Hyaluronic acid has a long history in clinical trials of being used to treat pain, assist with increasing mobility, and improving pain management in dogs, especially when compared with typical medications.
Overall, hyaluronic acid is an efficient choice to help dogs with joint pain and movement. When administered to dogs in a regimen or just after a procedure, it can improve dogs’ quality of life and activity.
Hyaluronic acid is sometimes called hyaluronan, sodium hyaluronate, or HA. It is a naturally-occurring substance in many animals’ bodies, including dogs.
It makes up synovial fluids in the skin, cartilage, eyes, and joints and promotes lubrication and tissue moisture. It also helps to provide a cushion in the joints- like a spring- to keep joints moving.
Hyaluronic acid has been used by vets for decades on larger animals, particularly horses, and has been noted more recently for its effectiveness in smaller animals like dogs.
Nutritional Supplements for the Veterinary Practice describes how manufacturers create the hyaluronic extract supplement in a few different ways. For example, there are natural extractions, where the hyaluronic acid comes from bovine tracheas or rooster combs.
Most commonly, however, hyaluronic acid is created in a lab with a patented recipe process of fermenting a non-disease-causing variety of Streptococcus spp. The Streptococcus organisms generate a layer of hyaluronic acid that is removed and purified into a supplement.
Vets commonly prescribe hyaluronic acid to treat pain, arthritis, and hip or elbow dysplasia. It is also widely used by vets after surgery to help prevent pain and prevent any adverse effects.
The good news is that hyaluronic acid is a naturally-occurring substance in dogs’ bodies and will not negatively affect them.
Hyaluronic acid is a popular injection and ingredient present in many joint health supplements for dogs, so it is a well-known and well-studied remedy.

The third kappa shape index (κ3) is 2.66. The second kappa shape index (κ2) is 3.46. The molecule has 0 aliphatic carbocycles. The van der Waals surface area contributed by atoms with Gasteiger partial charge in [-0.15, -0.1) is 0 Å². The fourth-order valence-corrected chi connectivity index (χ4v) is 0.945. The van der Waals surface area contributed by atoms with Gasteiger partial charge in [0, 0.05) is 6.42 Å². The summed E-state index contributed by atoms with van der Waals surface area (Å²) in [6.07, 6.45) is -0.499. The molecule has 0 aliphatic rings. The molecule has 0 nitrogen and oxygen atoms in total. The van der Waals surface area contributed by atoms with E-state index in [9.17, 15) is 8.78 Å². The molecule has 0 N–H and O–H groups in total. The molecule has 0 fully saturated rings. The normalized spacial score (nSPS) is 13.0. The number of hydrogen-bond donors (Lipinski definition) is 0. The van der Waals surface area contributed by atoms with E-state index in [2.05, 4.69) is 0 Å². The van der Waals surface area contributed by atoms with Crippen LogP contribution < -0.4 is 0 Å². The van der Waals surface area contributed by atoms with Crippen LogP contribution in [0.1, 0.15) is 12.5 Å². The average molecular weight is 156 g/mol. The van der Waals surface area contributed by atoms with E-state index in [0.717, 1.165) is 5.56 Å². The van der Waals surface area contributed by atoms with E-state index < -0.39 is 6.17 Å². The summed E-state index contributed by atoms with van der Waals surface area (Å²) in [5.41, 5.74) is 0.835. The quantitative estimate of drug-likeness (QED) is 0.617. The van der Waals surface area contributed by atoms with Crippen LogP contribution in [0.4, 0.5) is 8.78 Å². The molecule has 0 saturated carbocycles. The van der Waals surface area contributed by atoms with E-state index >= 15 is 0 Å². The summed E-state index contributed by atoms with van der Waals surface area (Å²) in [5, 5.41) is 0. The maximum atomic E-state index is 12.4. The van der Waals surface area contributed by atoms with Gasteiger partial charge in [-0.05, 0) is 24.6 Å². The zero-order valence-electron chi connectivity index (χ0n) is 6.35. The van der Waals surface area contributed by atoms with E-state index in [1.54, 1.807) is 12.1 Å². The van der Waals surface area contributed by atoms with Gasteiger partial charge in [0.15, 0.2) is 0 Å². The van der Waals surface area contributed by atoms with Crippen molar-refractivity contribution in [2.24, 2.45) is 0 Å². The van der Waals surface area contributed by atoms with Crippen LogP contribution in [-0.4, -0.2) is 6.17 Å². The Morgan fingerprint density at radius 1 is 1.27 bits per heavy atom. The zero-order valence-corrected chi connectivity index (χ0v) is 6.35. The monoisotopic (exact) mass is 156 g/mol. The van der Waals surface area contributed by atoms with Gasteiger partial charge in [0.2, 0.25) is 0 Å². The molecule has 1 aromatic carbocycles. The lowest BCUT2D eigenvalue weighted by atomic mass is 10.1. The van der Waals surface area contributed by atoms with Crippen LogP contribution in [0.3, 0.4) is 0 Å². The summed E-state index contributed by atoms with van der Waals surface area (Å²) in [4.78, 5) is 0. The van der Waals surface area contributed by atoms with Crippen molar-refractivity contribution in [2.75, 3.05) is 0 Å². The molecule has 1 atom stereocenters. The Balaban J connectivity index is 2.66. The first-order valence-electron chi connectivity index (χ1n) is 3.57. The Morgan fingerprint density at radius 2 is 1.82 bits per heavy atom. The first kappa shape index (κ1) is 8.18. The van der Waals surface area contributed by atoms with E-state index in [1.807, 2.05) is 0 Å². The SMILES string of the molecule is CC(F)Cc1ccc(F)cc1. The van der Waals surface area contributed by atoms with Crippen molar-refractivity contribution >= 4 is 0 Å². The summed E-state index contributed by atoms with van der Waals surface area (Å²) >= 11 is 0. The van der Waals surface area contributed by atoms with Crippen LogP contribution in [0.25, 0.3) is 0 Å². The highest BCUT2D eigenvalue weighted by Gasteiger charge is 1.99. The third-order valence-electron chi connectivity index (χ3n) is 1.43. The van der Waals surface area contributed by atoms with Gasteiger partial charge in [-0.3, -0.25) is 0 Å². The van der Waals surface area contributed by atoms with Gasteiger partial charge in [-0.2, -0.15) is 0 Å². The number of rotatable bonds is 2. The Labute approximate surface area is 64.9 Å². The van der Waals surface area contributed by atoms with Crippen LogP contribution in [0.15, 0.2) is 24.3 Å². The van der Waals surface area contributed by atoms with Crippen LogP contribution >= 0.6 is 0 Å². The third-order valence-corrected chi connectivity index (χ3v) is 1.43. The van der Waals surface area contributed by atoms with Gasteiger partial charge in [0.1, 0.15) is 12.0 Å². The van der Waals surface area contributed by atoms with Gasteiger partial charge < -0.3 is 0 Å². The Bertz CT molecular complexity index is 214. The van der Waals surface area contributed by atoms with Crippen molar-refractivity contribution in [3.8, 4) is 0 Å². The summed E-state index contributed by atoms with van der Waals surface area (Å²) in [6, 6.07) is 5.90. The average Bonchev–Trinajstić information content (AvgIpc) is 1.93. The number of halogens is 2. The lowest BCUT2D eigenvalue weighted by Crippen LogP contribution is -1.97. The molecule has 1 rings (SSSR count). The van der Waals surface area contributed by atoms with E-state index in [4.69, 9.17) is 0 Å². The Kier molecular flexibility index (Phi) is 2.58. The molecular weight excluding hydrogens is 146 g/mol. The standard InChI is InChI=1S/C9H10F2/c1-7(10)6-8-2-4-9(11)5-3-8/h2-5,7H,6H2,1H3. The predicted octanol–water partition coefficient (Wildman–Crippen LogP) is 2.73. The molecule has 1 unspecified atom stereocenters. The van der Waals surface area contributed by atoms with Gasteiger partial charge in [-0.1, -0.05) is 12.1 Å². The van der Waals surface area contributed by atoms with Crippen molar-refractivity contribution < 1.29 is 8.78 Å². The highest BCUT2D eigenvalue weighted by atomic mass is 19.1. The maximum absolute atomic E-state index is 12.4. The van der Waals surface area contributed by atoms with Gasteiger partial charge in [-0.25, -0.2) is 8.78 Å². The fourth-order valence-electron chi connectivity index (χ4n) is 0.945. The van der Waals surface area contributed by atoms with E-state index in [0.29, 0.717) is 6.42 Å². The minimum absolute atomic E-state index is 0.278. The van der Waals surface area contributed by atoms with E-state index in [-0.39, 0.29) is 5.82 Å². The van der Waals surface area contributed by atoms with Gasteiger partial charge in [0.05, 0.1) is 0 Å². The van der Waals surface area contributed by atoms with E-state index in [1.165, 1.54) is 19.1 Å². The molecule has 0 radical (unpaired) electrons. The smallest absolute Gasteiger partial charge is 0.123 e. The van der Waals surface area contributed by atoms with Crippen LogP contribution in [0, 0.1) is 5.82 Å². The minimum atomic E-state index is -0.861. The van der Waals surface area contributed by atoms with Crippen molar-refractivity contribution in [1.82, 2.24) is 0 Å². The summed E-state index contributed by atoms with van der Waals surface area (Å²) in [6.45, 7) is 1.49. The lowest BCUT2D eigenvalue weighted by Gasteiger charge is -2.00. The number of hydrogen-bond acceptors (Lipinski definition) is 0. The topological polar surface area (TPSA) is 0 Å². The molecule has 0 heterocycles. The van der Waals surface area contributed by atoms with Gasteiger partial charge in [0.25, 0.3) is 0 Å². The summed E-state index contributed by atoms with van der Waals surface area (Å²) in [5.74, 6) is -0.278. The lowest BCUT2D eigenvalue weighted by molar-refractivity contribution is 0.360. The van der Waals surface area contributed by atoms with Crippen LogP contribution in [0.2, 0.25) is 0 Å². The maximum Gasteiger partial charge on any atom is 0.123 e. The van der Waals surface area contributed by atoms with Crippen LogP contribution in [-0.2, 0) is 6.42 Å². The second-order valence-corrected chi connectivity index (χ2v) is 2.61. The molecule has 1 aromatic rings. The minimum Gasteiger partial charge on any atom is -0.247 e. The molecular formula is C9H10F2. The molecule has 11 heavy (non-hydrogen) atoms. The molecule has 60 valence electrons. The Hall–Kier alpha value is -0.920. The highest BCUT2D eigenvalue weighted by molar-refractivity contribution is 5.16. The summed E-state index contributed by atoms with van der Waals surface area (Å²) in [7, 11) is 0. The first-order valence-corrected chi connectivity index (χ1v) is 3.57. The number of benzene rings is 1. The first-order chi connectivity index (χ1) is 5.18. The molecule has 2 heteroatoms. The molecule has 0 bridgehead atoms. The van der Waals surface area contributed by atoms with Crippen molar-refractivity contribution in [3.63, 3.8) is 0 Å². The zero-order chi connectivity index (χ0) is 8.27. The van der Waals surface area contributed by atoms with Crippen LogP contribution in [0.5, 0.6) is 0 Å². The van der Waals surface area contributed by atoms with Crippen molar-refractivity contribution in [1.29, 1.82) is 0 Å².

Vets commonly use hyaluronic acid to treat dogs for dysplasia symptoms in the hips and elbows. Its frequent use in veterinary medicine is an entirely natural, therefore much healthier, supplement for dogs.
A study conducted by a Brazilian team comparing the effects of hyaluronic acid and the use of other typical medications found that dogs treated with hyaluronic acid had an improvement in their condition by at least 30% within 12 weeks.
The researchers found HA to have higher effectiveness than other medications typically prescribed to dogs following injury or surgery, likely due to its natural occurrence in canine joints and tissues.
In the same study, 75% of owners whose dogs underwent treatment with hyaluronic acid noted an improvement of “very good to excellent” quality of life in their pets from their previous conditions due to hyaluronic acid’s role relieving joint and chronic pain.
Numerous studies have shown hyaluronic acid to increase functional activity and assist with pain management. One study saw a 50% improvement in dogs displaying elbow dysplasia symptoms over the control group, showing great effectiveness.
Based on these studies’ results and its history as a vet-favored supplement for other animals, hyaluronic acid will positively affect your dog by improving any mobility issues, reducing joint pain, and increasing overall pet quality of life by replenishing this natural substance.
Heather Abraham is a professional blogger who owns two dogs, a cat, a parrot, and a leopard gecko. She has a connection with animals since she was a child. She shares her love for all pet breeds and provides information on pet food, toys, medications, beds, and everything else.
She is committed to learning about the internal workings of animals. Her work permits her to work closely with knowledgeable vets and obtain practical expertise in animal care. When she is not working, her love of animals continues in her writing. Her goal is to educate and uplift readers who also have a passion for animals through her writing.